• ECE Regulation 10 (now 10.05) was updated to address the EMC testing of EVs and EV ESAs (Electronic Sub-Assemblies) at the regulatory level. This standard is currently being used for regulatory purposes if a vehicle manufacturer wants to sell in many countries overseas which requires Type approval of the vehicle (E Marking).
  • CISPR 25 4th Edition was updated with setups for the testing of both EVs and components. Annex I of the updated standard covers the special setups and considerations for the testing of EV modules
  • CISPR 12 7th Edition is currently at the CD stage as the FDIS vote did not pass. This was mainly due to the fact that CISPR/D WG1 wanted to keep the peak detector limits in the standard. The “peak to quasi-peak” correction has been 20 dB for many years since that correlates with internal combustion engine ignition noise. However, the “peak to quasi-peak” correction for EV drive systems is considerably less. Therefore, we will need to make some additional changes to the proposed standard prior to publication.
  • CISPR 36 1st Edition is a brand new standard that is currently in the development stages. This standard addresses the radiated emissions of EVs and HEVs. This standard will cover the frequency range of 150 kHz to 30 MHz and is for the protection of off-board receivers at a distance of 10 meters from the vehicle. Again, the proposed limits were a concern for some countries and we are working towards justification efforts and reworking the proposed limits.

Standards are also being developed for the Wireless Power Transfer (WPT) charging of EVs. These high-power charging systems which are capable of charging the vehicle battery without any physical connection to the charging system (charging through the air) will be critical for the future when driverless EVs will be driving on the roadways.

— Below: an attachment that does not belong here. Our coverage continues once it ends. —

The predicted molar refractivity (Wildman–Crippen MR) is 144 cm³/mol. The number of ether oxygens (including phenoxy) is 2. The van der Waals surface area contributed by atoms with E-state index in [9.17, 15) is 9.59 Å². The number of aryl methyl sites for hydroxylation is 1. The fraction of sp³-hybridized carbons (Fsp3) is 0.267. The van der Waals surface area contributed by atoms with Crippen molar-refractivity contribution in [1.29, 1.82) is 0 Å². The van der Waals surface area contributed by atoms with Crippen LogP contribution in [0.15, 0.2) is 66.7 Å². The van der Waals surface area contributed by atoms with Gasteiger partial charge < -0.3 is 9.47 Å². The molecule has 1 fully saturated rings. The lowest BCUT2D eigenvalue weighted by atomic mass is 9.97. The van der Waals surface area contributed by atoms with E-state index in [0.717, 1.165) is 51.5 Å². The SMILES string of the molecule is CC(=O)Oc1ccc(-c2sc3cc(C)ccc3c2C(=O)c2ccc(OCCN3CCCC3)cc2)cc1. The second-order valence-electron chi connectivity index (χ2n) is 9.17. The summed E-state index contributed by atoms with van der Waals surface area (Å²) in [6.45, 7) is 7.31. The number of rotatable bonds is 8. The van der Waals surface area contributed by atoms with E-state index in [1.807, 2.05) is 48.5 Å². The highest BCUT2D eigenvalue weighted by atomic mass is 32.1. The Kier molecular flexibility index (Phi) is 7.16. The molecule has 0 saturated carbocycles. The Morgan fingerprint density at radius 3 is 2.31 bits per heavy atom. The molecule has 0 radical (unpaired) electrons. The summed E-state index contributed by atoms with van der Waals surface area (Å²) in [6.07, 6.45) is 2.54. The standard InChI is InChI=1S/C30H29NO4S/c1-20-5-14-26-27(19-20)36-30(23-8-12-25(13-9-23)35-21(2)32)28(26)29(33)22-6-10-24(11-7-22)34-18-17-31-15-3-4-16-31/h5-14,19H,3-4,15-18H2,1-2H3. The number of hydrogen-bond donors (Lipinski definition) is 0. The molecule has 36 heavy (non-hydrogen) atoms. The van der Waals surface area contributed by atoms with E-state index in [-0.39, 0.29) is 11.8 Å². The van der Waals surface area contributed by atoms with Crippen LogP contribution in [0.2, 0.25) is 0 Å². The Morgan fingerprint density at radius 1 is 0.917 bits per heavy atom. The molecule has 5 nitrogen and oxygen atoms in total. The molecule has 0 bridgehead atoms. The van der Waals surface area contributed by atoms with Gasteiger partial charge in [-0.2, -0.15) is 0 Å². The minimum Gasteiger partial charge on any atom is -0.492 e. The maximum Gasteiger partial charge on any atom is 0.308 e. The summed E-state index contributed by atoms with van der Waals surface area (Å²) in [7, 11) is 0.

We are also working on implementing updates to cover the testing of vehicles and ESAs that utilize autonomous driving. Technology drives the standards and the standards committees are currently getting a lot of good input from vehicle manufacturers and suppliers that utilize autonomous driving systems. As we see the need and receive requests for updates to the standards, they will be implemented.

The development of Automotive EMC standards for North America and the rest of the world has been very active over the past few years with the industry-changing impact of electric and autonomous vehicles. We look forward to seeing everybody on March 13 for the presentation by the EV experts from Harley-Davidson.

Elite’s Stan Dolecki on UNECE Regulation 10

Elite’s Automotive EMC Team Leader, Stan Dolecki, was recently interviewed by Interference Technology regarding UNECE Regulation 10. The discussion focused on electronic sub-assemblies with immunity-related functionality and associated voltage and current transient requirements. Mr. Dolecki brings his unmatched expertise in Automotive EMC test standards and methods to nearly every project at Elite to assist customers with complete test plans and evaluate compliance to applicable standards

Click here to read the full interview at Interference Technology

Contact us today to team up with Elite’s Automotive EMC test experts on your next project.


In Case You Missed It, Elite Was There

Elite’s staff has been busy the past few months attending important industry events that impact our test industry and the clients we serve. From these tradeshows and conferences, we’ve narrowed down a few key takeaways to share with our readers.

Mobile World Congress Americas 2018